Setting up home in the stinging tentacles of a sea anemone might seem like a risky option, but anemonefish also known as clownfish and popularised in the movie Finding Nemo are perfectly content in their unlikely abode. Fending off peckish anemone predators in return for refuge, plucky clownfish have achieved a satisfactory arrangement with their deadly partners. Yet Joe Szczebak from Auburn University, USA, wondered whether there might be more to the unconventional collaboration than met the eye. According to Szczebak, coral reefs are awash with oxygen during the day, but levels can plummet overnight when photosynthesis has ceased. Adding that some damselfish waft oxygen-rich water over corals at night to supplement their oxygen supply, Szczebak wondered whether clownfish might have struck a similar deal with their anemone hosts. 'There had been almost no research done on the clownfishanemone mutualism at night', explains Szczebak. He and his Master's thesis advisor, Nanette Chadwick, publish their discovery that clownfish fan their anemone hosts to supplement the anemone's meagre nocturnal oxygen supply in The Journal of Experimental Biology at http://jeb.biologists.org.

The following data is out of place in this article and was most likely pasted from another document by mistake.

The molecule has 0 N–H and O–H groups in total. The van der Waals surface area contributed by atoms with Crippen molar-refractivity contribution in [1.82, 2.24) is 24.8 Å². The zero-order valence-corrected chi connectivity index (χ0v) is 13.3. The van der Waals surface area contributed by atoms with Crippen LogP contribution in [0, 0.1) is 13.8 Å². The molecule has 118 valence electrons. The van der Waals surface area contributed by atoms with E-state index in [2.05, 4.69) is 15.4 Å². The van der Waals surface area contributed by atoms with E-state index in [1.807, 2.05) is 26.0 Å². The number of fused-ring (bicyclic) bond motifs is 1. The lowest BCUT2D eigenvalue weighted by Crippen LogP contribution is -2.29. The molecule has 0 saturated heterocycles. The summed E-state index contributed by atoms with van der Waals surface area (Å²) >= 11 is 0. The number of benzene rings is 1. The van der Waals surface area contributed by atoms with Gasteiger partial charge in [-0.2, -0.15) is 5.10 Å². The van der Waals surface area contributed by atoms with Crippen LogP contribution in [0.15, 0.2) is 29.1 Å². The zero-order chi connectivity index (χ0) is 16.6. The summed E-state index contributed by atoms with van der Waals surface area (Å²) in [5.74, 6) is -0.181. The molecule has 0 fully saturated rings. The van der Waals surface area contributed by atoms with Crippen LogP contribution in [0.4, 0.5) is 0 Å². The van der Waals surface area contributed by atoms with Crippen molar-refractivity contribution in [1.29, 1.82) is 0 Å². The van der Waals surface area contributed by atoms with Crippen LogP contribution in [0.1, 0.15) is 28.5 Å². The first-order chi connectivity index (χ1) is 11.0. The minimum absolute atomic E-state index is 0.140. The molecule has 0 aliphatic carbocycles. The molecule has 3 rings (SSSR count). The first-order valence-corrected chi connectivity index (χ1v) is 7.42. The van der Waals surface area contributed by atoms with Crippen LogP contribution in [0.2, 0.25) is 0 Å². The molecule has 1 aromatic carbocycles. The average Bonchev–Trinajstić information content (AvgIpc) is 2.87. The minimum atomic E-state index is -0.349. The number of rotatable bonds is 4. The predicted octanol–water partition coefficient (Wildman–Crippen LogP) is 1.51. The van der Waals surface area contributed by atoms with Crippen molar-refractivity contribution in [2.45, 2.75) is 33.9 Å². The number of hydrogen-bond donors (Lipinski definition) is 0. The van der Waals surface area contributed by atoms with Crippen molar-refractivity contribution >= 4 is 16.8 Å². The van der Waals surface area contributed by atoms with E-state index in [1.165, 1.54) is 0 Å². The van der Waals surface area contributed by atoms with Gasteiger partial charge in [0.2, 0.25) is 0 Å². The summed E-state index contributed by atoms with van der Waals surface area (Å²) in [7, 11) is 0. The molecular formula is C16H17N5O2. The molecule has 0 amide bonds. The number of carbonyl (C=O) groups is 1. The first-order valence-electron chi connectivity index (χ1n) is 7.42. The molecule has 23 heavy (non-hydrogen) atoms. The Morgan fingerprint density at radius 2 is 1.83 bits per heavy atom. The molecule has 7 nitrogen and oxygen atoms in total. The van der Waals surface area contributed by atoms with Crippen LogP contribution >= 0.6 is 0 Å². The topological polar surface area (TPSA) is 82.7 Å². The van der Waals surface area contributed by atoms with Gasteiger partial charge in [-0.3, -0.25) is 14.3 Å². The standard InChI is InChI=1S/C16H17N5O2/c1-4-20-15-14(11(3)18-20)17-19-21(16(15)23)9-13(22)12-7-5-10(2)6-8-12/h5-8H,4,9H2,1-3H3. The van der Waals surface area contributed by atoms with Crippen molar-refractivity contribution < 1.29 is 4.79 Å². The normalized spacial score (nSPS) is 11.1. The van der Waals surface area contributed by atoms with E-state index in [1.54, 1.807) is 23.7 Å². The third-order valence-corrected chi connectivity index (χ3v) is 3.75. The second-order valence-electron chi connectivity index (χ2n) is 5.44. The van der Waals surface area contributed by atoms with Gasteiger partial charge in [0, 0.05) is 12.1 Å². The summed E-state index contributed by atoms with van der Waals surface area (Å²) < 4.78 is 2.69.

Szczebak and Chadwick travelled to Fuad Al-Horani's physiology lab at the Marine Science Station in Aqaba, Jordan, and went SCUBA diving in the Red Sea to find the diminutive fish and their anemone partners. Then the team isolated each fish from its anemone and measured their individual oxygen consumption rates before reuniting the partners. They discovered that the fish and anemone consumed 1.4 times more oxygen when they were together than when they were apart. Something was happening when the fish and its anemone were together to increase their oxygen consumption, but Szczebak wasn't sure what.
Having successfully returned the fish to their Red Sea home before flying back to the United States, Szczebak repea
|Contact: Nicola Stead|
The Company of Biologists